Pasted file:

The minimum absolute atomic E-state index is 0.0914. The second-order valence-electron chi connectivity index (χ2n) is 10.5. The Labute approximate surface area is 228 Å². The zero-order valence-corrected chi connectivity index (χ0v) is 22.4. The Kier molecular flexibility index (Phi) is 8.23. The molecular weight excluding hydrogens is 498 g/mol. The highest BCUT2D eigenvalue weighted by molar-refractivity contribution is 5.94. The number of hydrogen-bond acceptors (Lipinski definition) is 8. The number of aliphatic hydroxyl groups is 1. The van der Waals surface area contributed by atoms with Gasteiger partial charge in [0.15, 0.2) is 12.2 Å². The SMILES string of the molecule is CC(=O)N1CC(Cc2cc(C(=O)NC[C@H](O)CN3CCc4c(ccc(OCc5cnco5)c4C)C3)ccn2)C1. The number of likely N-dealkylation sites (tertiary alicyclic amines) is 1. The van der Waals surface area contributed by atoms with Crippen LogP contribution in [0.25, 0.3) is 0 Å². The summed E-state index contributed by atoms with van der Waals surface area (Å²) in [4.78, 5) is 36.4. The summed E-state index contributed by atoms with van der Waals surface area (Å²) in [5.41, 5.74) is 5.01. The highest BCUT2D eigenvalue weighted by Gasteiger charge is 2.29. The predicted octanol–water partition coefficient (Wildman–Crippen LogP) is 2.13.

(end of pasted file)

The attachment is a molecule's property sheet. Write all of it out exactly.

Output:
The minimum absolute atomic E-state index is 0.0914. The second-order valence-electron chi connectivity index (χ2n) is 10.5. The Labute approximate surface area is 228 Å². The zero-order valence-corrected chi connectivity index (χ0v) is 22.4. The Kier molecular flexibility index (Phi) is 8.23. The molecular weight excluding hydrogens is 498 g/mol. The highest BCUT2D eigenvalue weighted by molar-refractivity contribution is 5.94. The number of hydrogen-bond acceptors (Lipinski definition) is 8. The number of aliphatic hydroxyl groups is 1. The van der Waals surface area contributed by atoms with Gasteiger partial charge in [0.15, 0.2) is 12.2 Å². The SMILES string of the molecule is CC(=O)N1CC(Cc2cc(C(=O)NC[C@H](O)CN3CCc4c(ccc(OCc5cnco5)c4C)C3)ccn2)C1. The number of likely N-dealkylation sites (tertiary alicyclic amines) is 1. The van der Waals surface area contributed by atoms with Crippen LogP contribution in [0.25, 0.3) is 0 Å². The summed E-state index contributed by atoms with van der Waals surface area (Å²) in [4.78, 5) is 36.4. The summed E-state index contributed by atoms with van der Waals surface area (Å²) in [5.41, 5.74) is 5.01. The highest BCUT2D eigenvalue weighted by Gasteiger charge is 2.29. The predicted octanol–water partition coefficient (Wildman–Crippen LogP) is 2.13.